Near the Church of Santa Maria by Rua Jornal da Covilha, keep your eyes peeled for Spanish artist KRAM – covered in our previous Barcelona street art tours. Kram set to work on a wall of nearly 10mx10m portraying a local legend – a fearsome monster that terrifies the city’s inhabitants while they sleep…or try to!

On the four facades near the emblematic and touristic symbol of the city, the Church of Santa Maria, check out some amazing work from two known national veterans of the scene – the Arm Collective. Their work is characterised by the perfect combination of figurative and abstract styles. This piece was the first in the city,depicting “the current state of the textile industry” – a look to the (almost extinct) professions of shepherd or wool spinners.

6. Rua 1º de Dezembro

We’re pretty much at the end of our Covilha adventure, but one last stop (or two), and they’re definitely worthwhile ones. Add Fuel’s piece – an artist who has recently been creating a stir after his work for Nuart Aberdeen – “Oddments, fragments and scraps” uses the classic Portuguese ceramic tile pattern, and a number of other fabric patterns of almost forgotten materials typical of the city’s exports of the past. His work redesigns them and gives them new life and a contemporary spin to create this extensive mural in the city center.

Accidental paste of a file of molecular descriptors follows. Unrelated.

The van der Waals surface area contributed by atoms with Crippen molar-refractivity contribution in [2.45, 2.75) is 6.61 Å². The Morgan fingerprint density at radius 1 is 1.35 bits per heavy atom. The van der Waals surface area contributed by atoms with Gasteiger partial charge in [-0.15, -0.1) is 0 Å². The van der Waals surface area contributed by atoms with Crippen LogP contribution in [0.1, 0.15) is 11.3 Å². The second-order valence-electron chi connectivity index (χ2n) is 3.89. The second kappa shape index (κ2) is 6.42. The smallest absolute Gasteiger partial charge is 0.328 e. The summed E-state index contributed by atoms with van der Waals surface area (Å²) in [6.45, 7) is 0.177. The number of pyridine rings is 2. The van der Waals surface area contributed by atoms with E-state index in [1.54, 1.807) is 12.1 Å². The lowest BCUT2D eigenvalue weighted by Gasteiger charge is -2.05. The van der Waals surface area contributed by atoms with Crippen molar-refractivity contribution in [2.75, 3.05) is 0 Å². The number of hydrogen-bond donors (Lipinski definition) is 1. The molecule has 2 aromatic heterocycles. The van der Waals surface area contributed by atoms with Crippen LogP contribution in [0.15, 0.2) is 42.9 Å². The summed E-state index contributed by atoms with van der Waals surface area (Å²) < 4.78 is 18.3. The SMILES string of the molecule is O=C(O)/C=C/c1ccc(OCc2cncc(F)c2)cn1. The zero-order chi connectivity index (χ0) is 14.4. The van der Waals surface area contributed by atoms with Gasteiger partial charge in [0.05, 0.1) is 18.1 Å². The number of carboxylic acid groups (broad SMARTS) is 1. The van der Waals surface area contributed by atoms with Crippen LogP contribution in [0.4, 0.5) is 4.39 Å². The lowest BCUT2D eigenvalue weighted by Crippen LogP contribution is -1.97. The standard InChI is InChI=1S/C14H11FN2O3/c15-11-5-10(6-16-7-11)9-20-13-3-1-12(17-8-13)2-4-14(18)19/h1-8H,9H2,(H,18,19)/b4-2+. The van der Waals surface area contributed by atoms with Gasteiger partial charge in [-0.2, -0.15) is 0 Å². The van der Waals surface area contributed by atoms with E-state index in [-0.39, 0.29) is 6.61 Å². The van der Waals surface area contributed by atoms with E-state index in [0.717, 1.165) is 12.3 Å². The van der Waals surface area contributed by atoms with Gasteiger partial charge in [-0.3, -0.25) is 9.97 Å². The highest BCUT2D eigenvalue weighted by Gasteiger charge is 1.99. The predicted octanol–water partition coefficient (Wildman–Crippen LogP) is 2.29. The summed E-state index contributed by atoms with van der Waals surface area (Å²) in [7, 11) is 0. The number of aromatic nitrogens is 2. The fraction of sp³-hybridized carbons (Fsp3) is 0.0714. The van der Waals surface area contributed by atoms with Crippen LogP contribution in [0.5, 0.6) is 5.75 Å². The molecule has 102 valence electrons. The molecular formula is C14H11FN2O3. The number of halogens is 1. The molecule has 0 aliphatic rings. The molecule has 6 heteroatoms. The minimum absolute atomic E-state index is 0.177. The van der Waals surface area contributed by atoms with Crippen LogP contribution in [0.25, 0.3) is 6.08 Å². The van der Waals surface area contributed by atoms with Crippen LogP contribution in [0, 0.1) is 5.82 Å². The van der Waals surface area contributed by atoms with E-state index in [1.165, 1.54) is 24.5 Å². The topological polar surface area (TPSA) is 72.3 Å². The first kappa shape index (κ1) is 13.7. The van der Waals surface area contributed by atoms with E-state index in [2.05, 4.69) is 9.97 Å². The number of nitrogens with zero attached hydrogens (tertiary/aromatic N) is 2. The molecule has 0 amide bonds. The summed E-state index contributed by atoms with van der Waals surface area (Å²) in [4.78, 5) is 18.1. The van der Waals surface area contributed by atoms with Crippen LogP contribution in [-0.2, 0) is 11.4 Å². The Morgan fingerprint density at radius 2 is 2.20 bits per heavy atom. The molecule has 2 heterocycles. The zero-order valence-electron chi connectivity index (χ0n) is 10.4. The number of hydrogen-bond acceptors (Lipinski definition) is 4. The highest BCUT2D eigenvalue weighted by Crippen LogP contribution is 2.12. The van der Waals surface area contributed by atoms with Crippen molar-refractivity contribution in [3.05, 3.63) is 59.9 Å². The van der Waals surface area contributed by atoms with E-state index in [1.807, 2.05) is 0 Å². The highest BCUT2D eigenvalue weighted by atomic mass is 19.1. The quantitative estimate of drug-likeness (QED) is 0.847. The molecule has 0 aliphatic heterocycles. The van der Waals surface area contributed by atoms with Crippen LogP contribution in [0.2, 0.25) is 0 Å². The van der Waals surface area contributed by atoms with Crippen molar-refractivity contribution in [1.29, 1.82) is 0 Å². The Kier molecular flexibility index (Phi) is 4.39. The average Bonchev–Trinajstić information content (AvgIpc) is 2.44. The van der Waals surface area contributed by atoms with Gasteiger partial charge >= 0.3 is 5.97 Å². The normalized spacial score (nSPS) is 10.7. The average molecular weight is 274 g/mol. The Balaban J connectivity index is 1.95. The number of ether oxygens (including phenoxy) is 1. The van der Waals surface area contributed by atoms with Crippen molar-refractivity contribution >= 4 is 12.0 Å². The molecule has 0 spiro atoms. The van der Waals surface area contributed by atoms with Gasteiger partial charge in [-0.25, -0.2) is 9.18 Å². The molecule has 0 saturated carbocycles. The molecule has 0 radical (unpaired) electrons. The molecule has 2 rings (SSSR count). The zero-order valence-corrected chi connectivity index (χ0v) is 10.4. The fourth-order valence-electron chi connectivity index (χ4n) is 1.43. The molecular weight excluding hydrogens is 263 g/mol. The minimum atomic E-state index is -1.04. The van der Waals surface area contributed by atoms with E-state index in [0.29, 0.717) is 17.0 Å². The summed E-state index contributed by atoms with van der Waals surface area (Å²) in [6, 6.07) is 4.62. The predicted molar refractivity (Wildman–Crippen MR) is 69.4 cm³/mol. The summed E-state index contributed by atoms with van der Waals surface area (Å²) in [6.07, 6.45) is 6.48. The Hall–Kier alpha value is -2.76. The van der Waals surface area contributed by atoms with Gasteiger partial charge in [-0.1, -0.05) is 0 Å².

A tribute to the city of old, for the contemporary city it has now become.

7. Beco dos Reis

This is it, the final stop. “The Ultimate Seduction of Mary” is a piece from Nomen. His style is one that can’t be pinned down for long, always reinventing and using different approaches to graffiti, from traditional New York letters, to 3D graffiti, characters and illustrations. A self-made, graffiti pioneer from Portugal whose artistic education comes from good old fashioned hard graft in the scene.

This tour was put together in partnership with one of Europe’s top street art photographers – Urban Art Porto’s, Fernando. Check out Urban Art Porto on Facebook and Instagram for the best art in Portugal, Europe and the world!